Sliding off their backpacks as they come through the front door of the local Boys and Girls Club, a group of students grab pool cues. Outside, children laugh as they bat around a beach ball on the lawn.
But the upbeat mood belies the more serious reason that brings many of them here: They’re missing too much school. A short distance from southern California’s famous theme parks, the bright blue stucco building has become an extension of the Buena Park School District’s response to soaring absenteeism. The club is a place to make friends and for many, offers the only stability they’ve had during the pandemic.
“We are serving a need that the school hasn’t been able to fill,” said Luz Valenzuela-Trout, director of operations.
The district’s partnership with the club is an example of the extensive steps many educators nationally are taking to track down students missing school and reverse unprecedented levels of disengagement. But those efforts are rubbing up against the sheer scope of the problem. Chronic absenteeism has hit 40% in the nation’s two largest districts, New York City and Los Angeles, and is reaching dangerously high numbers in many districts in between.
Luz Valenzuela-Trout, director of operations at the Boys and Girls Club of Buena Park, talks with a student. (Photo by Linda Jacobson)
“The pandemic radically changed norms about going to school,” said Emily Bailard, CEO of EveryDay Labs, a company that partners with school districts to improve attendance.
It has compounded issues that have always contributed to absenteeism, from lack of food at home to bullying in school, she said. Many teens began working or added more hours at their jobs to help out their families. Now educators “have to be able to address four or five things instead of one or two.”
Elsie Briseño Simonovski, the Buena Park district’s director of student and community services, sometimes scours apartment complexes with granola bars in her pockets to round up children who might otherwise not make it to class. She escorts families to gas stations to fill up their cars — courtesy of a state grant that covers fuel costs if parents show they’re taking their kids to school.
Yvette Cantu, the district’s chief academic officer, said even high-achieving students have racked up more absences than usual during the pandemic. Such students often thrive on positive feedback from adults, she said, something they missed during closures and quarantine.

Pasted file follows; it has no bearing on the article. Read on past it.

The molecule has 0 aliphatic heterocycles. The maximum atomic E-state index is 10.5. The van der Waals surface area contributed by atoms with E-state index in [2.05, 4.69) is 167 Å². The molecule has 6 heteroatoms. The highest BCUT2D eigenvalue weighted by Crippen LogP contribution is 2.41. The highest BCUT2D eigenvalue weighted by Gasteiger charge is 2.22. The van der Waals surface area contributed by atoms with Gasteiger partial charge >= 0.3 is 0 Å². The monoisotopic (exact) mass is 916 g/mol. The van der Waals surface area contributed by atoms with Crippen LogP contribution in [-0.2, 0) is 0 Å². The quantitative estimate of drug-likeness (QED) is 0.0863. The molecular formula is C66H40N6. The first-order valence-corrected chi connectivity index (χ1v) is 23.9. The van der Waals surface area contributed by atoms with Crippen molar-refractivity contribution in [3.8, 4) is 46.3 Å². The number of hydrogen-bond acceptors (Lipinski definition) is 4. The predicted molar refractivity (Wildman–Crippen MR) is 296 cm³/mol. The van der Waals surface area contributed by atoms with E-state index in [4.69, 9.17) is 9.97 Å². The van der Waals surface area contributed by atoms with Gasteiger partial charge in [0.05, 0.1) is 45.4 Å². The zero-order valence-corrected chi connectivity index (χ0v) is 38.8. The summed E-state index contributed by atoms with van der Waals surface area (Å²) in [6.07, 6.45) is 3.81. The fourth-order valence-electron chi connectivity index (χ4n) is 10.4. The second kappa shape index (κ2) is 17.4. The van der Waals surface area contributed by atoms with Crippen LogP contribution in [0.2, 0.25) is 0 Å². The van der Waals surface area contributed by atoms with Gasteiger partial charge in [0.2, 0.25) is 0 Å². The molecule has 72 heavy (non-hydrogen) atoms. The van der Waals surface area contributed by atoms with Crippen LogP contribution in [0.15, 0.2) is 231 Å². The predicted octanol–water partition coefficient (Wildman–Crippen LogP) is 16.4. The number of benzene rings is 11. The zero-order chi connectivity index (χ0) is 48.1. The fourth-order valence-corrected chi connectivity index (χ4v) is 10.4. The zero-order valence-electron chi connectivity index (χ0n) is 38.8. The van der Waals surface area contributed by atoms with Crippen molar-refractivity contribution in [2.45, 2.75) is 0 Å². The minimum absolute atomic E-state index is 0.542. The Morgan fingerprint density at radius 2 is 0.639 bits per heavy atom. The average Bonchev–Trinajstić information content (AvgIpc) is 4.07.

‘For No Reason’
In some districts, chronic absenteeism far exceeds the 10% a year that typically defines the problem. In March, the U.S. Government Accountability Office released data showing that over a million teachers — nearly half — had at least one student during the 2020-21 school year that never showed up for class.
Some educators say they haven’t seen any improvement since then.
Jenevieve Jackson, a digital photography and video teacher in the Orange County Public Schools in Florida, has some students who have only been in class twice the entire year. Others have racked up over 80 absences.
“Many of the absences are for no reason. The students who were not that excited about school in the first place are even less motivated,” Jackson said. The district hired “intervention teachers” to help struggling students, she said, but “they’re often used to cover the massive teacher and sub shortage and to proctor exams.”
Schools are under pressure to reduce chronic absenteeism because most states track it for federal accountability purposes. Those rates, however, offer little information about what schools are doing to improve attendance, according to Jing Liu, an education professor at the University of Maryland.
He thinks that needs to change. In a recent paper published by the conservative Thomas B. Fordham Institute, he recommended reporting attendance in a way that goes beyond chronic absenteeism. He proposed an “attendance value-added” measure that would reveal schools’ contributions to reducing absenteeism and offer “a much fairer” comparison.